Cook for another two minutes and then add the chopped tomato, herbs and spices and a dash of soy sauce. Fry for 5 minutes and then reduce the heat and break the eggs into the mix. Keep stirring until you achieve the desired consistency of scrambled egg to your taste.

Serve with lashing of  crusty bread.

Fill Yer Lentil Welly Boots!

15 June 2017

Next week should see the start of negotiations on the UK’s future relationship with the European Union as talks are scheduled to get underway on 19 June to hammer out the ultimate shape of Brexit.

In the lead up to this momentous day, this weekend also marks another seminal event in Britain’s troubled relationship with continental Europe – 18 June is the anniversary of the Battle of Waterloo, a battle which saw forces under the command of the Duke of Wellington deliver a fatal blow to Napoleon Bonaparte’s ambitions in 1815.

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KCC’s Lentil Wellington ready for action

Only time will tell if the Maybot, in cahoots with the Rev Ian Paisely’s successors in the DUP, can produce a victory as decisive as Wellington’s – one thing is clear, some major sustenance is called for and what better than a hearty Lentil Wellington, our veggie take on Beef Wellington, a dish supposedly named after the duke.

Yes, besides giving his name to the wellington boot, the duke is also linked with this dish, which has a rich filling encased in pastry. Leah Hyslop suggests that the name was a patriotic makeover for a popular French dish:

The dish’s clear resemblance to that French specialty, filet de bœuf en croûte, could suggest the name was a timely patriotic rebranding of a trendy continental dish.

In our own era, food-patriotism was to the fore in 2003 when France refused to go along with the invasion of Saddam Hussein’s Iraq, causing some in the USA to call for ‘french fries’ to be rebranded ‘freedom fries’.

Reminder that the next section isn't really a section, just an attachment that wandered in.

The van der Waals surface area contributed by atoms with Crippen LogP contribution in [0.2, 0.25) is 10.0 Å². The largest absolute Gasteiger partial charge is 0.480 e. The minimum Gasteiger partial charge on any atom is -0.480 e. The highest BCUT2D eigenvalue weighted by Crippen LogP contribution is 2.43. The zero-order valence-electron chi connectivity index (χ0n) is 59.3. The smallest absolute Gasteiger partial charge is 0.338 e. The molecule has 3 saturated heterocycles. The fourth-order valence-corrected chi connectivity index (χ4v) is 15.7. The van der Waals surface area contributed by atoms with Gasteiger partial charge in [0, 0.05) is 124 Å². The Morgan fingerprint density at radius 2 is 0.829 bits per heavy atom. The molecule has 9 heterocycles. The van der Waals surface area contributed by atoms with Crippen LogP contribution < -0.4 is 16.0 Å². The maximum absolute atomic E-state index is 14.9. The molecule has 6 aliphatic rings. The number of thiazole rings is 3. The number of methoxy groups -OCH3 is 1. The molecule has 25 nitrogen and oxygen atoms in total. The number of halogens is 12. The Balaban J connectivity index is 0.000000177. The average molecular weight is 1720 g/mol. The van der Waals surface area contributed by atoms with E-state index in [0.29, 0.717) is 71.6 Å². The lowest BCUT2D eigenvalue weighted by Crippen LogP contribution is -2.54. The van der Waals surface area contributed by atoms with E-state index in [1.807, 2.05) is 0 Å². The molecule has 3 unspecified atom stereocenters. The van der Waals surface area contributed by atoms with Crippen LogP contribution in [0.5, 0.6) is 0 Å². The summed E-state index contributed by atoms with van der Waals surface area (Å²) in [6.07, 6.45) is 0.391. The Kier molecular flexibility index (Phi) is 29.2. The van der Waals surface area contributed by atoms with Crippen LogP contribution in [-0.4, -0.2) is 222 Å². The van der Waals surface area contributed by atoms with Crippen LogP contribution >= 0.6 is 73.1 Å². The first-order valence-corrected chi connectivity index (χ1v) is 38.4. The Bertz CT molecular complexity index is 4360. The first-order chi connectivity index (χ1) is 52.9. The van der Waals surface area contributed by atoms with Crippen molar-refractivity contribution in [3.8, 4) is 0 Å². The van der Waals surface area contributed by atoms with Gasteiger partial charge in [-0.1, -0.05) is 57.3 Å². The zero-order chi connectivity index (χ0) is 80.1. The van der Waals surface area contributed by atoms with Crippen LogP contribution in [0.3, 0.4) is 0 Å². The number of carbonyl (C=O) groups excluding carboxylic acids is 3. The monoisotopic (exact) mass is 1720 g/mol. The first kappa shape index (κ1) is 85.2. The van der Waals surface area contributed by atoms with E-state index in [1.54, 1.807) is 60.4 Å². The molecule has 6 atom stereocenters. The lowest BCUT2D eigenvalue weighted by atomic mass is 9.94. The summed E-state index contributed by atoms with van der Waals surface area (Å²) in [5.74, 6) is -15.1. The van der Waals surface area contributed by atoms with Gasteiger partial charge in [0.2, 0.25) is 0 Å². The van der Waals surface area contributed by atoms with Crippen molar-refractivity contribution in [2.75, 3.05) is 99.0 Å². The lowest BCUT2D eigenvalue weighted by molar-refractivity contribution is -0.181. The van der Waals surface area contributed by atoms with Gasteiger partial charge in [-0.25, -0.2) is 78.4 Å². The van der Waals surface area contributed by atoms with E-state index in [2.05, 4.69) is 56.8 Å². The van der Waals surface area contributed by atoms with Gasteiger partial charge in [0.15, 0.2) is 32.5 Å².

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KCC’s Lentil Wellington ready for final assembly before baking

For a Turkish twist, we’ve used layers of yufka, the local version of filo pastry, to cover our rich lentil and vegetable sauce. Make sure you leave on overlap of pastry of about 8-10 cm around the edges of your dish in order to create a top to encase the filling.

Ingredients (serves 4)

250 g aubergines

250 g courgettes

250 g tomatoes

75 g black lentils

2 spring onions

1 garlic clove

1 bayleaf

1 teaspoon cinnamon, cumin, red chili flakes and coriander seeds

Pinches of black pepper and salt

250 ml vegetable stock

100 ml red wine

100 ml olive oil

Filo pastry (around 300 g)

Method

Wash the lentils until the water runs clear, and then cook in a heavy-based pan with the vegetable stock and bayleaf. Bring to the boil and then simmer over a low heat for 20 minutes or so until the liquid is absorbed.

While the lentils are cooking, prepare the vegetables: finely chop the spring onions and garlic, cut the aubergine and courgette into one cm thick slices and then cut into four. Place the vegetables into a heavy-based pan, add the herbs and spices and pour 50 ml olive oil over the veg and then cook over a medium heat for ten minutes, stirring occasionally.

Chop the tomatoes and add to the vegetables and cook for another five minutes, continue stirring every now and then. Now add the cooked lentils and the red wine and cook for another ten minutes or so until the liquid is absorbed.

While this is cooking, prepare the pie case. Grease a large pie dish with olive oil and layer leaves of filo pastry, brushing each layer with olive oil. Make sure you leave a pastry overlap of around 8-10 cm around the edges of the pie dish.

Pour the filling into the pie case and fold over the overlapping filo pastry, brushing with more olive oil to help seal the top of the case. Bake in an oven pre-heated to 180 c /gas mark 5 for 30 minutes or so until the top of the pie begins to turn a golden-brown colour.

Allow to cool for ten minutes and then serve slices of the pie with a crisp green salad and roasted new potatoes.

 

Moussaka Mania

8 June 2017

As the UK continues its downward plunge to become the latest contender for the mantle of Europe’s most basket case economy, we’re turning our attention to the current holder of that title, Greece, for culinary inspiration this week in the form of moussaka, a great comfort food. We’ll be needing lots of comfort in the coming months as the lucky winner of today’s UK election navigates a course through the choppy waters of Brexit.

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Summer is here, and with Datça market overflowing with an array of fresh produce, Knidos Cookery Club is moving back to weekly posts for the foreseeable future. The aubergine is a vegetable that has had surprisingly little coverage in these pages, so it’s high time that was rectified.